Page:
MLB Tracks Assets via Teletrax
By Andrew Lippe
In an effort to better track its assets Major League Baseball is using the Teletrax digital watermarking system to track and assess the use of their game content beyond live game broadcasts. The Telextrax system puts an invisible watermark or thumbprint on the broadcast before it goes to air and can detect assets used from the game in other markets. Teletrax is part of a joint venture between Royal Philips Electronics of the Netherlands and Medialink. MLB will employ Teletrax throughout the MLB postseason.
“The digital thumbprint is not visible, nor does it compromise the picture of the program in any way,” says Elizabeth Scott, vice president of programming and business affairs for Major League Baseball Properties, Inc.
Teletrax operates off an embedder installed in the Fox studio in Los Angeles and in the Turner Studio in Atlanta. “The embedder is installed at the very last point of production before it goes to air,” says Scott. The process is done remotely and is not done in the production truck. As the final game feed passes through the embedder the watermark is put onto it. The watermarking system remains on for the duration of the game.
Teletrax filters every program on all cable broadcasts and satellite waves looking for the specific watermark pertaining to a specific game.
“The thumbprint will have its own unique number,” adds Scott. The same watermark will be on any one asset for any one game. For instance, game one of the NLDS between the Phillies and Rockies game has its own identifier, or thumbprint, pertaining to it. Every asset of the game is marked and is in the hands of MLB in only a few short hours.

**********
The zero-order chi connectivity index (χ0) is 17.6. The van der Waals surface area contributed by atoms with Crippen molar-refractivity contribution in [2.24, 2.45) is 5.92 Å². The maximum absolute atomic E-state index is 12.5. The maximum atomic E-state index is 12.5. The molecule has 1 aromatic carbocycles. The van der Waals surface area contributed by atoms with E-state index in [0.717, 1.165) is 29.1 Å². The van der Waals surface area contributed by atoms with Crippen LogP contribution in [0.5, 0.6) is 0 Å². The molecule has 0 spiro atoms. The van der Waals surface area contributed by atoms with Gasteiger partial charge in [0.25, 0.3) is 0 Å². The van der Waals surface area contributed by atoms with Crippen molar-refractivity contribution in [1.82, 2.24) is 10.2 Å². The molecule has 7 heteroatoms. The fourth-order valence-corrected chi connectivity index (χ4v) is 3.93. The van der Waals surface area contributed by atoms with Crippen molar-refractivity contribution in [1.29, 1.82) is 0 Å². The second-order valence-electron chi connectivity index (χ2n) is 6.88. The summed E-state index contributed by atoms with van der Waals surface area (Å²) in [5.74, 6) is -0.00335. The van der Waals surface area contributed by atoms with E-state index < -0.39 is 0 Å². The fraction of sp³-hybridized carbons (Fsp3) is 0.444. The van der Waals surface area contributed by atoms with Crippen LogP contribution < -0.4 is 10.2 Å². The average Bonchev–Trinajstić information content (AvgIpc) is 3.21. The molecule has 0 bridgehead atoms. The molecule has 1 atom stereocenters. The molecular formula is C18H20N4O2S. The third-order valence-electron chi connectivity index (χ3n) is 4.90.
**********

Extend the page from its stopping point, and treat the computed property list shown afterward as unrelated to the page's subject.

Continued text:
Every time the asset is used by a broadcast or television network it is immediately reported to the Teletrax system. At this point it can’t be used to track Internet usage but Royal Philips Electronics is actively involved in creating similar solutions for the Internet. The trick is being able to identify the watermark after being compressed.
“The Fox Network, and TBS, pays premier money for the rights to these games and we should protect that property,” says Scott. The watermarking system identifies those programs that are using footage while the game is still on and after it has ended.
“I will know with absolute certainty what has been used from the game telecast immediately after the game broadcast,” adds Scott. “We can also inform our sponsor the afterlife of their insignia.”
Teletrax also has an international network that covers television stations across Europe, Asia, the Middle East, Australia, South and Central America, and Canada. MLB knows what footage is being used internationally. “Knowing these cultural trends could revolutionize monetization of footage,” added Scott.